Sometimes I wonder if I should’ve become a historian. My earliest obsession (that I recall) was with being an archaeologist, so perhaps there is just something of a disposition to wanting to know where things came from and how they sit amongst everything else. Or at least as much of everything else as you can reasonably task yourself with knowing.
These days I’ve been back in the archives; though I’m looking at fairly recent stuff focused on what went on in the 1970s, 80s and 90s that brought water to the global stage. So far, its been pretty fascinating. I spied what I believe to be an originating, if not the original source for the hotly contested notion in the 1992 Dublin Principles that water has an economic value in all of its competing uses.
I’ve also managed to detect how, if I’m not mistaken, the “mega-conferences” on water (for background see here [PDF] or here) come into line with several broader trends in global water governance. All of this terrain has been covered by others in various ways. But what I think is unique is that I’ve now forged an intellectual lineage that goes back to the 19th century. That is, I think I’ve now connected the dots that explain why a certain form of water management is conducive to these larger projects, and why others are not. Of course, we’ll have to wait and see if this is correct through the process of peer review and so forth, but I think I’ve got a pretty strong case coming together.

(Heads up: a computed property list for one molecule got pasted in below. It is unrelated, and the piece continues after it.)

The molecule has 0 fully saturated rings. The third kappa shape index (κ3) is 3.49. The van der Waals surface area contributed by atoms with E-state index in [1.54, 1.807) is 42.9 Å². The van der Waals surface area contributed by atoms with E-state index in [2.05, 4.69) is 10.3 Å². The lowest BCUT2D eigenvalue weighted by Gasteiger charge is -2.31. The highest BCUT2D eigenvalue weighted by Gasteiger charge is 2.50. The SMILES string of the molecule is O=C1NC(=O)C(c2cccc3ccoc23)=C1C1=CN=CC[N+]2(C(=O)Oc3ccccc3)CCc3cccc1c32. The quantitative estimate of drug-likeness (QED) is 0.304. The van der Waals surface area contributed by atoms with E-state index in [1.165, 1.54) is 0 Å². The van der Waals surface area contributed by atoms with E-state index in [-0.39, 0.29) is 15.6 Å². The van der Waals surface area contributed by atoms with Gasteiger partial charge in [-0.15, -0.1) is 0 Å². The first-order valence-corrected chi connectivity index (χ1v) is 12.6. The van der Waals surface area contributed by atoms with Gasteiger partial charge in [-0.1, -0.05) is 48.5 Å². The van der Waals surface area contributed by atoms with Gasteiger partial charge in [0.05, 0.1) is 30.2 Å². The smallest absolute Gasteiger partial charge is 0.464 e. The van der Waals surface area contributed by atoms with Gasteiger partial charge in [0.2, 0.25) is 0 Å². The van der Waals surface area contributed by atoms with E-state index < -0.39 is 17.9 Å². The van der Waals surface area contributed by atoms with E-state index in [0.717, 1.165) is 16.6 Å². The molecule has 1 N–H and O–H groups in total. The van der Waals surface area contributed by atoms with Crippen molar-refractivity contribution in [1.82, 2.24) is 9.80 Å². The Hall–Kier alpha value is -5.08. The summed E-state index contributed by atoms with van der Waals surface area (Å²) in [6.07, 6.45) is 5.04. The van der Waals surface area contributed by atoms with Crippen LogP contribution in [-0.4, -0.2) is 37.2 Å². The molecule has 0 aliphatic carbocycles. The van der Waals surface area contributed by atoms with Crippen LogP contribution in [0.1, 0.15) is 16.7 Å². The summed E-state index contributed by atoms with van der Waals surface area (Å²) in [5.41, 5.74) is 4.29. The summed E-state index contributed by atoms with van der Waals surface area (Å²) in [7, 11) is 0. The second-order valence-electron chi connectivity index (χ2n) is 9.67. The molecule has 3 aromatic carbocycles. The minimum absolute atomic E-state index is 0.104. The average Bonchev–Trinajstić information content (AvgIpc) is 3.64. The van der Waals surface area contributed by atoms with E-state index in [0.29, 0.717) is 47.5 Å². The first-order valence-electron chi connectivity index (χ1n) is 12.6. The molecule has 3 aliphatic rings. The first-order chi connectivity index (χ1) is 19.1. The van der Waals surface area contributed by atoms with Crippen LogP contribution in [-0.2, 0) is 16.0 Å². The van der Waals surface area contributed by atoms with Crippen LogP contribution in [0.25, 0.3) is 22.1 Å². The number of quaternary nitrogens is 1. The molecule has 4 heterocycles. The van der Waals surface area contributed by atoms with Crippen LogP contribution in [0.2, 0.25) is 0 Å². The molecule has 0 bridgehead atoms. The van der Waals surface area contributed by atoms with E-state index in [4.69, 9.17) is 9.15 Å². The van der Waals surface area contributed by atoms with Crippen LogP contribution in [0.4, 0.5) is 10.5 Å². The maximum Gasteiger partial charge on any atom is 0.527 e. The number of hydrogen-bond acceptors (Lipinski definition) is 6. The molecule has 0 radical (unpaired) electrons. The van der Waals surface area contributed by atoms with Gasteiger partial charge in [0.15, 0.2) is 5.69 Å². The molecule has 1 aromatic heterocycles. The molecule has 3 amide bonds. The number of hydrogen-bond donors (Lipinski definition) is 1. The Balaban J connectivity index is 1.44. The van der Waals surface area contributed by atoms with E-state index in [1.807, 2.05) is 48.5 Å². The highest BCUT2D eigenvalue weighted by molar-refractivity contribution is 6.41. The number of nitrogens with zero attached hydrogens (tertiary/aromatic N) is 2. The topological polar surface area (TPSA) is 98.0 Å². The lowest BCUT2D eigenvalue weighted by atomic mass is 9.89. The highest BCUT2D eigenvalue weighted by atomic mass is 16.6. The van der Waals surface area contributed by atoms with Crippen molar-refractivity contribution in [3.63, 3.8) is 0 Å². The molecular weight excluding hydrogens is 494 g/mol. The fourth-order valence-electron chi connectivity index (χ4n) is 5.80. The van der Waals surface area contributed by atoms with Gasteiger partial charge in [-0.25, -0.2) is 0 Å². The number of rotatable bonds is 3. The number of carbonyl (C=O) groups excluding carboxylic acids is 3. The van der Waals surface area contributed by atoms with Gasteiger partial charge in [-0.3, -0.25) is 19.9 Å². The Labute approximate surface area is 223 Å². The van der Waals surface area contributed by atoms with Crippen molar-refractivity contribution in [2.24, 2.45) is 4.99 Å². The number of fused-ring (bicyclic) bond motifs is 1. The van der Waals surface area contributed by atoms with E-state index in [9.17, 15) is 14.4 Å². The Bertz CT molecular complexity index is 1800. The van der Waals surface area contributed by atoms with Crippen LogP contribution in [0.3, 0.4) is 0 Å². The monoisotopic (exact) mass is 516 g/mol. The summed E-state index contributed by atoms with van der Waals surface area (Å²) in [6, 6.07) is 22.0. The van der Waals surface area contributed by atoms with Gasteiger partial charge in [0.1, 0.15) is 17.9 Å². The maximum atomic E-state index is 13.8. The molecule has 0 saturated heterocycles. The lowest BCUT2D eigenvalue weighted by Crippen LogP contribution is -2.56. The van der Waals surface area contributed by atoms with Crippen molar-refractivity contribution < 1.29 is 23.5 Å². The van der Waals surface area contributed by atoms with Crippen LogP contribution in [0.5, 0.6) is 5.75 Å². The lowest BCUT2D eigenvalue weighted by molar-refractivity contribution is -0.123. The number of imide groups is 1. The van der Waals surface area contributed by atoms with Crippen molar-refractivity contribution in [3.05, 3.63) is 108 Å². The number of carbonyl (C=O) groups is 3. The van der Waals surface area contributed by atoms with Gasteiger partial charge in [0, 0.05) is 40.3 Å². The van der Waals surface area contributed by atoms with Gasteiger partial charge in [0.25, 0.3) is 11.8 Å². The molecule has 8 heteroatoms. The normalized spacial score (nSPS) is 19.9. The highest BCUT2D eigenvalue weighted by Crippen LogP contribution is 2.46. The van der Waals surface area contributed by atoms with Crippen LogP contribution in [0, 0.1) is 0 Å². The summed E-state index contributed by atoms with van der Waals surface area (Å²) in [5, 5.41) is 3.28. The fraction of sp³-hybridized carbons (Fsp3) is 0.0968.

Back to the archives today.